Refugees from Ukraine stand in line for free train tickets in the hall of the main railway station in Przemysl, southeastern Poland, near the Polish-Ukrainian border on April 1, 2022. Image Credit: AFP

Geneva: The number of Ukrainian refugees fleeing Russia’s war in their country has crossed 4.1 million, the United Nations said Friday, adding: “This tragedy must stop”.

The flow of people escaping across the western borders to flee the Russian assault has settled at around 40,000 a day over the past week.

UNHCR, the UN refugee agency, said 4,102,876 Ukrainians had fled the country since the February 24 invasion - a figure up 43,771 on Thursday’s numbers.

More than 3.4 million fled in March.

“Forced to run for their lives. Forced to leave their homes. Forced to be apart from family. This tragedy must stop,” UNHCR said.

Women and children account for 90 per cent of those who have fled. Half of those are children. Ukrainian men aged 18 to 60 are eligible for military call-up and cannot leave.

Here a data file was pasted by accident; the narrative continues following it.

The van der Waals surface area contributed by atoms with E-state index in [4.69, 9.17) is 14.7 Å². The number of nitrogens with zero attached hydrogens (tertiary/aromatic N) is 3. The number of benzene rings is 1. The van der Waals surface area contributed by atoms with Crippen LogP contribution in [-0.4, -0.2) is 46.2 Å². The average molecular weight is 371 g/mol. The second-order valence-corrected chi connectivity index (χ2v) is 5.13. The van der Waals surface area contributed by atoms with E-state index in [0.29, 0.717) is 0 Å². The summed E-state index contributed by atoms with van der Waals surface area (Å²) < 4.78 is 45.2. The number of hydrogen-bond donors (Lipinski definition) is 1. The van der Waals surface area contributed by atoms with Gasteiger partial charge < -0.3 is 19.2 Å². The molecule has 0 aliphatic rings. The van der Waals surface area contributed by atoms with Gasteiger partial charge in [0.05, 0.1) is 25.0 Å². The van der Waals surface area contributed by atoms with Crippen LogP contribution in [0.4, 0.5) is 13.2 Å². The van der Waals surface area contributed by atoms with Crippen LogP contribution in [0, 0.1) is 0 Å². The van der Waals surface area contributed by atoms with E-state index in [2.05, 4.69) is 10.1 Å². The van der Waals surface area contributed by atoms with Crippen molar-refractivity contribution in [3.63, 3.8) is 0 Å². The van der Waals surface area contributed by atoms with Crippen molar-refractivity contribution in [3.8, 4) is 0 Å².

UNICEF, the UN children’s agency, says more than half of the country’s estimated 7.5 million children have been displaced - 2.5 million internally and two million abroad.

A rescuer assists a disabled man after he was evacuated from the city of Irpin to the outskirts of Ukrainian capital Kyiv on April 1, 2022, during Russia's military invasion launched on Ukraine. Image Credit: AFP

The UN’s International Organisation for Migration (IOM) said that in addition to Ukrainian refugees, more than 204,000 non-Ukrainians living, studying or working in the country have also left.

And as of March 16, some 6.48 million people were estimated to be internally displaced within Ukraine, an IOM survey showed.

“Forced to flee extraordinary levels of violence, they have left behind their homes and often their families, leaving them shocked and traumatised,” said UNHCR chief Filippo Grandi, wrapping up his first visit to Ukraine since the invasion.

“The protection and humanitarian needs are enormous, and continue to grow. And while critically urgent, humanitarian aid alone cannot give them what they really need - and that is peace.”

He added: “The support and solidarity shown so far by donors, neighbouring countries, and private individuals from around the world has been remarkable.”

Before the Russian invasion five weeks ago, Ukraine had a population of 37 million in the regions under government control, excluding Russia-annexed Crimea and the pro-Russian separatist regions in the east.